Computer Supported Cooperative Work

Designing Information Spaces: The Social Navigation Approach

Editors: Höök, Kristina, Benyon, David, Munro, Alan J. (Eds.)

Buy this book

eBook £83.50
price for United Kingdom (gross)
  • ISBN 978-1-4471-0035-5
  • Digitally watermarked, DRM-free
  • Included format: PDF
  • ebooks can be used on all reading devices
  • Immediate eBook download after purchase
Softcover £104.50
price for United Kingdom (gross)
  • ISBN 978-1-85233-661-5
  • Free shipping for individuals worldwide
  • Usually dispatched within 3 to 5 business days.
About this book

That's a look at an array of social proxies. The purpose was to make it clear that the concept of social proxy is quite general. Social proxies can be designed to support a wide range of on-line interactions, whether they involve conversation or not. They may be synchronous or asynchronous, and they may be associated with activities which are an end in them­ selves (e. g. auctions), or activities which are simply a means to an end (e. g. waiting in queues). We believe that by providing a shared represen­ tation of the activity in which participants are involved, social proxies can help create shared expectations, shared experiences, and can serve as a resource which participants can use to structure their individual and collective interactions. That is, at least, our claim. However, it is important to note that, except for the first, the proxies described so far are concept pieces, meaning that they haven't been implemented and deployed to real situations. Now, however, we will turn to an implemented system, and look at a real example. 1. 4 Experience: The Babble System In the previous section we introduced the concept of social proxies and discussed examples illustrating the wide range of situations to which social proxies can be applied. In this section, we focus on our experience in designing, implementing and studying a social proxy in the context of an on-line system called Babble.

Table of contents (18 chapters)

  • Editors’ Introduction: Footprints in the Snow

    Höök, Kristina (et al.)

    Pages 1-13

  • Social Translucence: Using Minimalist Visualisations of Social Activity to Support Collective Interaction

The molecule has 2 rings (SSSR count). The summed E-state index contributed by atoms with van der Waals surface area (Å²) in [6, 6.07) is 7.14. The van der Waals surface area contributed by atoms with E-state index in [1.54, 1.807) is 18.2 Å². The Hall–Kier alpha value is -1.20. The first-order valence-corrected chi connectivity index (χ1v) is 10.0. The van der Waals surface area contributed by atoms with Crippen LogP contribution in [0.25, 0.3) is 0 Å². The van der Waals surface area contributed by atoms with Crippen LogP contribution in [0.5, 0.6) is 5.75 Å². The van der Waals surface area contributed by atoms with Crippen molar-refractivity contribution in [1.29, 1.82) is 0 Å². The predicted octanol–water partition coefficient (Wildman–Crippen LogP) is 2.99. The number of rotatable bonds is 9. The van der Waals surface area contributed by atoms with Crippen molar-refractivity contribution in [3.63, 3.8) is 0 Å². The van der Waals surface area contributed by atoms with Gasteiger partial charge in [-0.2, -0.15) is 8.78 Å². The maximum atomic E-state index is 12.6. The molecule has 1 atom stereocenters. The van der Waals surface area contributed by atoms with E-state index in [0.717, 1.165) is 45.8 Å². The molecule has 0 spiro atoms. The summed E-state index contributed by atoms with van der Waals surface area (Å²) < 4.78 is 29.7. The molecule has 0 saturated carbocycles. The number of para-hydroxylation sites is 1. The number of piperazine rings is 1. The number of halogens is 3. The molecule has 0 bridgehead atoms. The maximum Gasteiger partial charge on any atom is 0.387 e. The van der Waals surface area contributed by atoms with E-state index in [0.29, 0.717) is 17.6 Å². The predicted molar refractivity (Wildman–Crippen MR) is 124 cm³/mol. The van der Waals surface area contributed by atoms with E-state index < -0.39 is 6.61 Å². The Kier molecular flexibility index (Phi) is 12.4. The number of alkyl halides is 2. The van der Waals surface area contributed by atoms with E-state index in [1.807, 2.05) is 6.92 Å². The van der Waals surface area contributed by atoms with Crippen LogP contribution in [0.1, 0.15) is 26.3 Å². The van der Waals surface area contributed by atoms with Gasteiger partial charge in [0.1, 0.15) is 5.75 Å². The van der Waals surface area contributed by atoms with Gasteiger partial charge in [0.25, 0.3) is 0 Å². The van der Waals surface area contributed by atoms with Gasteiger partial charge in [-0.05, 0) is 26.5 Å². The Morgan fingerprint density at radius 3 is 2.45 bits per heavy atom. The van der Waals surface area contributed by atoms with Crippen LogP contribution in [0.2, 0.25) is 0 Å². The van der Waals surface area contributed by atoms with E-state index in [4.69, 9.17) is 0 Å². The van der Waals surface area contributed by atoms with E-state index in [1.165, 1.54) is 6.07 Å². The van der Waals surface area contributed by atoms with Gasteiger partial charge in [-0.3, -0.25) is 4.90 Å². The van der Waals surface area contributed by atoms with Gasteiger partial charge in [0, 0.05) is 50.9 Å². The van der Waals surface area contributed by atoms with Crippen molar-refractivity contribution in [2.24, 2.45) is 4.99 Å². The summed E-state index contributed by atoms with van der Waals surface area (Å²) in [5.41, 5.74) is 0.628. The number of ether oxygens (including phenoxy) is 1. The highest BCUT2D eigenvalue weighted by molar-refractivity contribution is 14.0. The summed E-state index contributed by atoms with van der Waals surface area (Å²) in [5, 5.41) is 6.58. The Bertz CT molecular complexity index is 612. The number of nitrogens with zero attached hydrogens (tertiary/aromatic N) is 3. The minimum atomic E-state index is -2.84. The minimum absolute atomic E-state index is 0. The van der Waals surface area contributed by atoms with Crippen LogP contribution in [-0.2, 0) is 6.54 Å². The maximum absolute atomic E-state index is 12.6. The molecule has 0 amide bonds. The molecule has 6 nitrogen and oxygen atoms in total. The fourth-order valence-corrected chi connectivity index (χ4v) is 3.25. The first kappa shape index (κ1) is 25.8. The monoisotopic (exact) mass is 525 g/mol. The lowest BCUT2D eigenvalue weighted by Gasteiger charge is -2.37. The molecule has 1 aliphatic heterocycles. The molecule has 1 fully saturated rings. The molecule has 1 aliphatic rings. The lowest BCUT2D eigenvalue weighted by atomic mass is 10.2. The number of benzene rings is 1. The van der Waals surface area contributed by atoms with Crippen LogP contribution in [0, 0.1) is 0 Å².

Erickson, Thomas (et al.)

    Pages 17-41

  • Collaborative Filtering: Supporting Social Navigation in Large, Crowded Infospaces

    Konstan, Joseph A. (et al.)

    Pages 43-82

  • Screen Scenery: Learning From Architecture and People’s Practices of Navigation in Electronic Environments

    Buscher, Monika (et al.)

    Pages 83-103

  • Navigating the Virtual Landscape: Coordinating the Shared Use of Space

    Jeffrey, Phillip (et al.)

    Pages 105-124

Buy this book

eBook £83.50
price for United Kingdom (gross)
  • ISBN 978-1-4471-0035-5
  • Digitally watermarked, DRM-free
  • Included format: PDF
  • ebooks can be used on all reading devices
  • Immediate eBook download after purchase
Softcover £104.50
price for United Kingdom (gross)
  • ISBN 978-1-85233-661-5
  • Free shipping for individuals worldwide
  • Usually dispatched within 3 to 5 business days.
Loading...

Recommended for you

Loading...

Bibliographic Information

Bibliographic Information
Book Title
Designing Information Spaces: The Social Navigation Approach
Editors
  • Kristina Höök
  • David Benyon
  • Alan J. Munro
Series Title
Computer Supported Cooperative Work
Copyright
2003
Publisher
Springer-Verlag London
Copyright Holder
Springer-Verlag London
eBook ISBN
978-1-4471-0035-5
DOI
10.1007/978-1-4471-0035-5
Softcover ISBN
978-1-85233-661-5
Series ISSN
1431-1496
Edition Number
1
Number of Pages
XIV, 456
Number of Illustrations and Tables
81 b/w illustrations
Topics